The FJ Cruiser is in many respects the anti-Toyota. It unapologetically shuns practicality in favor of style and attitude, and it unflinchingly focuses on one mission — off-road performance. Fuel economy and comfort? Not so much. The FJ has the same solid bones as the 4Runner, including a meaty 4.0-liter V-6 that provides as much muscle — and makes almost as much of a racket — as a V-8. A live rear axle, a standard manual transmission, and a locking limited-slip differential back up the tough-guy looks. The trail teams special edition package goes even further, with specially tuned Bilstein dampers, skid plates, and unique wheels and tires. It also comes in a distinctive shade of red, which surely makes you faster both on-road and off. Just be sure to mind the blind spots, which are huge. Toyota attempted to address the blind-spot issue last year by adding fold-down rear headrests, but the giant C-pillars and chopped windshield remain. That windshield makes itself heard during highway cruising, as do the slab sides and chunky tires. These gripes can’t overcome the larger point that the FJ is one of the most fun Toyotas to drive, not to mention one of the most capable and best-looking off-roaders offered by any manufacturer.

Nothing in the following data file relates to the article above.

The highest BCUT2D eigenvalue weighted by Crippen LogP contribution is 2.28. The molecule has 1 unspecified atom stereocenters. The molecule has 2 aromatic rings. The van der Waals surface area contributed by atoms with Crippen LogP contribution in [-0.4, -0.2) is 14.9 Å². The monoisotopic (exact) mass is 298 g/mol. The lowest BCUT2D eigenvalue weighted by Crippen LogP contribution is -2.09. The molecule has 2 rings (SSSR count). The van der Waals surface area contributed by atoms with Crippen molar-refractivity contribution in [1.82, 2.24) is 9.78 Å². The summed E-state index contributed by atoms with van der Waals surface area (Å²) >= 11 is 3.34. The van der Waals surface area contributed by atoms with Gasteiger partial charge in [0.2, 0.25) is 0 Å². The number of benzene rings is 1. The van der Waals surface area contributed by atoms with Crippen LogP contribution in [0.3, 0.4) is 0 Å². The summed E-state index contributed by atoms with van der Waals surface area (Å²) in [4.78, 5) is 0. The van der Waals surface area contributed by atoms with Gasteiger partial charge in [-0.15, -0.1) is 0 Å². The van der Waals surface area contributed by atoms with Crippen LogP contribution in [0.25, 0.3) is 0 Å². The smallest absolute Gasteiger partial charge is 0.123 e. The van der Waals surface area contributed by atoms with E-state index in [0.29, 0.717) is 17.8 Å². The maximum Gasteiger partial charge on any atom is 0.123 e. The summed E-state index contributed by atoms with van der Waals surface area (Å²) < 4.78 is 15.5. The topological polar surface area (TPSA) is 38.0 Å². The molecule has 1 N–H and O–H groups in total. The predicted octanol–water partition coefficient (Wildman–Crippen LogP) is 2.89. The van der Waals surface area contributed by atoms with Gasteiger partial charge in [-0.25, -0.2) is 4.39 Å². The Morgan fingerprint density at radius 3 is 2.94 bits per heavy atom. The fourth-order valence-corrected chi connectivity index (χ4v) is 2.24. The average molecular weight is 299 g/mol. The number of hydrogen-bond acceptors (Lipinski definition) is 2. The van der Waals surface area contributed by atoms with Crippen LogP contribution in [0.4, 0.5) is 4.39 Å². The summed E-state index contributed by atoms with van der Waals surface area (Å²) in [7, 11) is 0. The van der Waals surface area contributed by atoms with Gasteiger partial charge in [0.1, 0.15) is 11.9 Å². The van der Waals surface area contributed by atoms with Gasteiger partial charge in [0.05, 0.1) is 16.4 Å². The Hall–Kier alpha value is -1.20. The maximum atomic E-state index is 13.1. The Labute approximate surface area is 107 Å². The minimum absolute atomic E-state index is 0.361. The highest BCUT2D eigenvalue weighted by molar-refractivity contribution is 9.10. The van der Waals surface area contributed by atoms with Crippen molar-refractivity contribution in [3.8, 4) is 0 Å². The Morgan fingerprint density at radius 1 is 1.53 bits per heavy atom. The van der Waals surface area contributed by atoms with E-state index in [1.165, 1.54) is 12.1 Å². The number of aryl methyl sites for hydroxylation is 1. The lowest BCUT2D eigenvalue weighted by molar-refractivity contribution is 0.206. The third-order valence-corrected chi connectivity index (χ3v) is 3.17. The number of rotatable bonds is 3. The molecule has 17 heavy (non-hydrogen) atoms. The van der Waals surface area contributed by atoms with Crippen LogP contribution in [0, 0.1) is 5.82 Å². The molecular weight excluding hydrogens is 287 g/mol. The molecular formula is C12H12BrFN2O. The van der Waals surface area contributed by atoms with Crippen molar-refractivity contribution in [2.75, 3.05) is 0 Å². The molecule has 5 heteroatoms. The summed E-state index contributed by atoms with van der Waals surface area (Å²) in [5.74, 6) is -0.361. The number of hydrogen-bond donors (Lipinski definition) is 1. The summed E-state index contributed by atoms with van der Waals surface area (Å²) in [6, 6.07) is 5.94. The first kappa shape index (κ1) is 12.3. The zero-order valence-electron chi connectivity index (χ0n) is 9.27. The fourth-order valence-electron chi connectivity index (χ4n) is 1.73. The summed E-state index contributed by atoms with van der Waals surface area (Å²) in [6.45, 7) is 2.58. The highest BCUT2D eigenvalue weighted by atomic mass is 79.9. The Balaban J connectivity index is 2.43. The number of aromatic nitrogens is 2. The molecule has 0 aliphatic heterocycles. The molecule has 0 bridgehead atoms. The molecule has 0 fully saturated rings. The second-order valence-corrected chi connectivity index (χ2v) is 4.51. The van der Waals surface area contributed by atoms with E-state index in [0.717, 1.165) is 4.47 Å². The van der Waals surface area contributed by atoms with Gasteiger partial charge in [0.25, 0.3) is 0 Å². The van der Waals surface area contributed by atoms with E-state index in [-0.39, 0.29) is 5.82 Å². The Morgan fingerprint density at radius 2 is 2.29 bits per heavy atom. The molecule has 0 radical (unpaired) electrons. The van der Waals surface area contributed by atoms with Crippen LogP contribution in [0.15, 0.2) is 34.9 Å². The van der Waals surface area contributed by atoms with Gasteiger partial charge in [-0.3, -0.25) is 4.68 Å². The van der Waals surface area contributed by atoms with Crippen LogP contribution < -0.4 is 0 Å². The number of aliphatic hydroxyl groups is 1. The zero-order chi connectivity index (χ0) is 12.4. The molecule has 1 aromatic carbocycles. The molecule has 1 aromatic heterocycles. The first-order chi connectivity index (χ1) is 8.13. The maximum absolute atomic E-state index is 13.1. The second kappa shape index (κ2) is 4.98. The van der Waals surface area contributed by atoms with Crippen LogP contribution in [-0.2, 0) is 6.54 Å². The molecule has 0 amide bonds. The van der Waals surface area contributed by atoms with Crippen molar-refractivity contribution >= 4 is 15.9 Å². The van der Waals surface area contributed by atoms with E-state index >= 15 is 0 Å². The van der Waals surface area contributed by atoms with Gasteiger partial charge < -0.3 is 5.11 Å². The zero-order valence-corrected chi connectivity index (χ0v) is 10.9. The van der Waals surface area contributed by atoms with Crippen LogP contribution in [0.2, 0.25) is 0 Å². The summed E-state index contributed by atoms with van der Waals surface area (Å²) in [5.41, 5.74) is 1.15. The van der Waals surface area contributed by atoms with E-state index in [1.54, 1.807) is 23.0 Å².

Drive: Rear-wheel, 4-wheel
Trim level: FJ Cruiser
Body style: SUV, 5-passenger
Engine: 4.0L V-6, 259 hp, 278 lb-ft
TransmissionS: 6-speed manual, 5-speed automatic
Passenger volume: N/A
CAPACITIES: Towing 5000 lb; cargo (rear seats
up/down) 27.9/66.8 cu ft
Not much is new for this long-lived retro-truck. The only change is a new shade of red paint for the Trail Teams Special Edition model. Last year the FJ received standard USB and Bluetooth, along with improved access to the rear seats and fold-down rear headrests that improved visibility.
Front, side, and side curtain air bags; ABS; traction and stability control; and a tire-pressure monitoring system are standard. Backup sensors are optional.
All: 15-17 mpg city/19-22 mpg highway
- Tough-guy looks
- Tough-guy off-road ability
- Powerful V-6
- Styling compromises visibility
- Noisy and clumsy on-road performance
Toyota’s wild side.
- Jeep Wrangler
- Land Rover LR4
- Nissan Xterra
- Toyota 4Runner